This may be inadequate ethnology, but it was the cri de couer of a civilized man, for a surcease from mere consumption and acquisitiveness, and so interpreted, it assumes something about primitive societies that is true, namely, predatory property, production for profits does not exist among them.
The search for the primitive is, then, as old as civilization. It is the search for the utopia of the past, projected into the future, with civilization being the middle term. It is birth, death, and transcendent rebirth, the passion called Christian, the trial of Job, the oedipal transition, the triadic metaphor of human growth, felt also in the vaster pulse of history. And this search for the primitive is inseparable from the vision of civilization. No prophet or philosopher of any consequence has spelled out the imperatives of his vision of a superior civilization without assuming certain constants in human nature and elements of a primitive condition, without, in short, engaging in the anthropological enterprise. A utopia detached from these twin pillars - a sense of human nature and a sense of pre-civilized past - becomes a nightmare. For humanity must be conceived to be infinitely adaptable and thus incapable of historic understanding or self amendment. Even Plato's utopia presumes, at least, a good if no longer viable prior state, erroneously conceived as primitive by the refined Greek when it was merely rustic; and the republic was, after all, founded on a theory of human nature that was certainly wrong. Nevertheless, it was a saving grace, for Plato believed that his perfectly civilized society would realize human possibilities not merely manipulate them.
Even the most brilliant and fearful utopian projections have been compelled to solve the problem of the human response, usually with some direct or allegorical reference to a prior or primitive level of functioning. In Zamiatin's We, a satirical work of great beauty, the collective society of the future is based on, and has become a maleficent version of, Plato's Republic. The people have been reduced to abstract ciphers, their emotions have been controlled and centralized (as in the Republic, mathematics is the most sublime language; but it is not a means of human communication, only an abstract dialogue with god); and history has ceased to exist. Zamiatin documents the growth of the internal rebel who is gradually educated in the experience of what the regime defines as love. When the revolt against this state of happiness occurs, the civili power uses two ultimate weapons: one is a method of instantaneously disintegrating the enemy. Since the enemy is legion, the other method is the "salvation" of the person, as an eternal civil servant, through a quick, efficient operation on the brain that results in a permanent dissociation between intellect and emotion without impairing technical intelligence. Zamiatin's description of the rebel rendered affectless, lucidly describing the changes on his beloved coconspirator's face and feeling nothing as she dies, anticipates Camus and transmits in its terrifying, poignant flatness a psychological truth about our time that has become a dreadful cliché. Zamiatin informs us that such a materialist, secularized and impersonal utopia can function only by altering human nature itself.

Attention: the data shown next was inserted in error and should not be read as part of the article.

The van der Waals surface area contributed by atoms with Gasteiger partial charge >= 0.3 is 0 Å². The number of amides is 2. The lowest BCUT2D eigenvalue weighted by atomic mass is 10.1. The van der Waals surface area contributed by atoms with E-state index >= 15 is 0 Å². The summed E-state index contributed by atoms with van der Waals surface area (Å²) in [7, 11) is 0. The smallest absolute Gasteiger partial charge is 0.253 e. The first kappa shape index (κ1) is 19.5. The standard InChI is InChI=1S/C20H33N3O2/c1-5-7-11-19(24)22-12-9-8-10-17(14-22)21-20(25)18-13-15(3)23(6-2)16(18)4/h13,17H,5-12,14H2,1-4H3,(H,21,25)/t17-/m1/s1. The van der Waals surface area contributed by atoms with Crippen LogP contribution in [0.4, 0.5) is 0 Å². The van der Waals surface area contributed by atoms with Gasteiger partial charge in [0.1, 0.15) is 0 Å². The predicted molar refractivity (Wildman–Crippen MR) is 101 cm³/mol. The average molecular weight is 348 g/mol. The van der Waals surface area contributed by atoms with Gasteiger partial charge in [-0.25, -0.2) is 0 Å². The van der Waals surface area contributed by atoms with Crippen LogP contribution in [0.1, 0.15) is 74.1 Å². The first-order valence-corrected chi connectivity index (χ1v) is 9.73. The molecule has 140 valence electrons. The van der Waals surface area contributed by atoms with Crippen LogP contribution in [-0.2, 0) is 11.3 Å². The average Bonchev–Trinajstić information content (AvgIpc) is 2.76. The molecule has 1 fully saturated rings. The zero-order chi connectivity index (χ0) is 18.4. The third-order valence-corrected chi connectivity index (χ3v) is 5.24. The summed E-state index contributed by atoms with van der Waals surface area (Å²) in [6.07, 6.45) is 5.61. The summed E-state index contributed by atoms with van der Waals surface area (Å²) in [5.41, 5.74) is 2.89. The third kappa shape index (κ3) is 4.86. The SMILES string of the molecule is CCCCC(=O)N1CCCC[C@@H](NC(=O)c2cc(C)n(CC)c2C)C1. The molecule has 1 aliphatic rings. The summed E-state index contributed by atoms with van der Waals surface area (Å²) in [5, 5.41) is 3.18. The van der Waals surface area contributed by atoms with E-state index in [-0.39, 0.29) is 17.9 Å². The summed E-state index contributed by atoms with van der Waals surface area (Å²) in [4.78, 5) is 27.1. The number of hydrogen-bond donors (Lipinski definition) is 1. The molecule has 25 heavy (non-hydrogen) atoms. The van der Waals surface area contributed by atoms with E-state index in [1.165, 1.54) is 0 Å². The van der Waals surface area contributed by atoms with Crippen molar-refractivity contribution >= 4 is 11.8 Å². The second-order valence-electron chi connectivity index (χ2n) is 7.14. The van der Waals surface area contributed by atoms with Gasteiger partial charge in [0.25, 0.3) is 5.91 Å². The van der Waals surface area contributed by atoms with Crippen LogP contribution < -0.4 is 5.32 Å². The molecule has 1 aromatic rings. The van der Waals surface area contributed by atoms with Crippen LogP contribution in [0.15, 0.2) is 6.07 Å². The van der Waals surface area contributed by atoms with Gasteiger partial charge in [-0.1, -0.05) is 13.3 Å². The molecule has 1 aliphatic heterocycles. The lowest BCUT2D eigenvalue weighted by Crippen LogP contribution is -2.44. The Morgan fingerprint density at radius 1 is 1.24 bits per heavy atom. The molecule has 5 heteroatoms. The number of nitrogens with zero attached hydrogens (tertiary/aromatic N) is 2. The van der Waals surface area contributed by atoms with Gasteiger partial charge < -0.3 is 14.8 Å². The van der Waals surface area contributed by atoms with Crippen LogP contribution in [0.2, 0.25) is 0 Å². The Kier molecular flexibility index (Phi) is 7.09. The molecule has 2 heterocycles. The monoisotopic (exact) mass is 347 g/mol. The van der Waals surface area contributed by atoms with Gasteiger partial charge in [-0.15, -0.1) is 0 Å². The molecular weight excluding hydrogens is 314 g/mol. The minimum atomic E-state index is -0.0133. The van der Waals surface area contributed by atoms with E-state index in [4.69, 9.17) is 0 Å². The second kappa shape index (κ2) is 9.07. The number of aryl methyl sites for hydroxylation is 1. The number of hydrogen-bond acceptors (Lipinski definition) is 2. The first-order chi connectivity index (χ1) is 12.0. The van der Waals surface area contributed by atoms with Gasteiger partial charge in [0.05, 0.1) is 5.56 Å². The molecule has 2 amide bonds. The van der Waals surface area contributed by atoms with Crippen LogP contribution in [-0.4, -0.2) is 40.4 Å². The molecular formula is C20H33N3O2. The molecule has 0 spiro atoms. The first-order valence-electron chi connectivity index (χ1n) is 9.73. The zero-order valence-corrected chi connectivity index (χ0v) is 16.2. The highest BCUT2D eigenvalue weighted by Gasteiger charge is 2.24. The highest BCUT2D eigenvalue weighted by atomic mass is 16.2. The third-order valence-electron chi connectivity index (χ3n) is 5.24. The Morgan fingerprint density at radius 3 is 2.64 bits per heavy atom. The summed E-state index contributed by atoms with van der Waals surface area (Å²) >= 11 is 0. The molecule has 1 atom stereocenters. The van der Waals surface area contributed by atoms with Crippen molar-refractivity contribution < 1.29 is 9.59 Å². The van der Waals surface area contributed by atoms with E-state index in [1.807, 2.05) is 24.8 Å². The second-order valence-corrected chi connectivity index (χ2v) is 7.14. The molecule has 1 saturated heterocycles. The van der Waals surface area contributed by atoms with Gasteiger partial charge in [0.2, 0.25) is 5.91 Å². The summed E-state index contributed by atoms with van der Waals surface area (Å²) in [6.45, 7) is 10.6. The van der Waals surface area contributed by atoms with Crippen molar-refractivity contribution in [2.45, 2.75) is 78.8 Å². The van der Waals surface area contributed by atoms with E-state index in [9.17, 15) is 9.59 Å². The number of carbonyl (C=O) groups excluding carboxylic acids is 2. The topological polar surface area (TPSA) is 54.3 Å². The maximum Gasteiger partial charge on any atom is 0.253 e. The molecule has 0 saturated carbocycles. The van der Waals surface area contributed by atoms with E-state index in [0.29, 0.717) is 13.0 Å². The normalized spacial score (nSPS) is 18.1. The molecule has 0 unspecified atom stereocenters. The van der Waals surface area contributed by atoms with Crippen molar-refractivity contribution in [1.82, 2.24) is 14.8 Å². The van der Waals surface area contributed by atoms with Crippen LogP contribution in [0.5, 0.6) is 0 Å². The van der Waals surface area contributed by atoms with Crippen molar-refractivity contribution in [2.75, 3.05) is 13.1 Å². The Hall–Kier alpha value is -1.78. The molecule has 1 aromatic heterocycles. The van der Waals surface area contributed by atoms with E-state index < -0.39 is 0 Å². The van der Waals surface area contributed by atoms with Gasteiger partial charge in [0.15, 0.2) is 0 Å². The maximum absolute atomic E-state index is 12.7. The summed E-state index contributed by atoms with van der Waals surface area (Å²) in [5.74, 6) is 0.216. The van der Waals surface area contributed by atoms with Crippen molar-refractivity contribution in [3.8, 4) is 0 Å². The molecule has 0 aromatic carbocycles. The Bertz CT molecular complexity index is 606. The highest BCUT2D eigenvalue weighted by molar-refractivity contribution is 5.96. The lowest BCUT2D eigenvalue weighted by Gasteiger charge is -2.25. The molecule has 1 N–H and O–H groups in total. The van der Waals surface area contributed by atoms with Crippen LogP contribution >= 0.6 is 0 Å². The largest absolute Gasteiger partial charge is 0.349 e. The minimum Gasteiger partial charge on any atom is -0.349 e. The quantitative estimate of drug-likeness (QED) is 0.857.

And, outside the glass wall of this utopian city which had arisen out of the ruin of the "final" war between the country and the city is a green wilderness in which primitive rebels live off the land, alive to their humanity, and seek to free the ultimately urbanized brother within.